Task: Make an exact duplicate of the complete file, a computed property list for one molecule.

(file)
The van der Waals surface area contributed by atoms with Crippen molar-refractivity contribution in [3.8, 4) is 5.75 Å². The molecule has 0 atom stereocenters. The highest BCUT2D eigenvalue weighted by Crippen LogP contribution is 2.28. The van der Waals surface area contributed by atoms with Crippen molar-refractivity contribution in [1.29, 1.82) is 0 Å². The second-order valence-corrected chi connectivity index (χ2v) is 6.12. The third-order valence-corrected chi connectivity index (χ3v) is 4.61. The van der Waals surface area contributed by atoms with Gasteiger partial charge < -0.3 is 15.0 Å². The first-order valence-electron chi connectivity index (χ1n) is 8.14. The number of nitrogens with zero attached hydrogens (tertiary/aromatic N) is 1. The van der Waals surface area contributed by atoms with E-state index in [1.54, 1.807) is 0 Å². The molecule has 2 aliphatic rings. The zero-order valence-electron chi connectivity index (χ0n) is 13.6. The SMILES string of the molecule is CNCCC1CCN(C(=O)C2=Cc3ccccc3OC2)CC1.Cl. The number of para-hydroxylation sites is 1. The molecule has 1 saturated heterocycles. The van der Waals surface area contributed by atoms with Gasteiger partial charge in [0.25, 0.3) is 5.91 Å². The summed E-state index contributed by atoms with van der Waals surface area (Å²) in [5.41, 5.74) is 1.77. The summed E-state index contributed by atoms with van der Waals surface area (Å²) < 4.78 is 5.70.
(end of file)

The van der Waals surface area contributed by atoms with Crippen molar-refractivity contribution in [3.8, 4) is 5.75 Å². The molecule has 0 atom stereocenters. The highest BCUT2D eigenvalue weighted by Crippen LogP contribution is 2.28. The van der Waals surface area contributed by atoms with Crippen molar-refractivity contribution in [1.29, 1.82) is 0 Å². The second-order valence-corrected chi connectivity index (χ2v) is 6.12. The third-order valence-corrected chi connectivity index (χ3v) is 4.61. The van der Waals surface area contributed by atoms with Gasteiger partial charge < -0.3 is 15.0 Å². The first-order valence-electron chi connectivity index (χ1n) is 8.14. The number of nitrogens with zero attached hydrogens (tertiary/aromatic N) is 1. The van der Waals surface area contributed by atoms with E-state index in [1.54, 1.807) is 0 Å². The molecule has 2 aliphatic rings. The zero-order valence-electron chi connectivity index (χ0n) is 13.6. The SMILES string of the molecule is CNCCC1CCN(C(=O)C2=Cc3ccccc3OC2)CC1.Cl. The number of para-hydroxylation sites is 1. The molecule has 1 saturated heterocycles. The van der Waals surface area contributed by atoms with Gasteiger partial charge in [0.25, 0.3) is 5.91 Å². The summed E-state index contributed by atoms with van der Waals surface area (Å²) in [5.41, 5.74) is 1.77. The summed E-state index contributed by atoms with van der Waals surface area (Å²) < 4.78 is 5.70.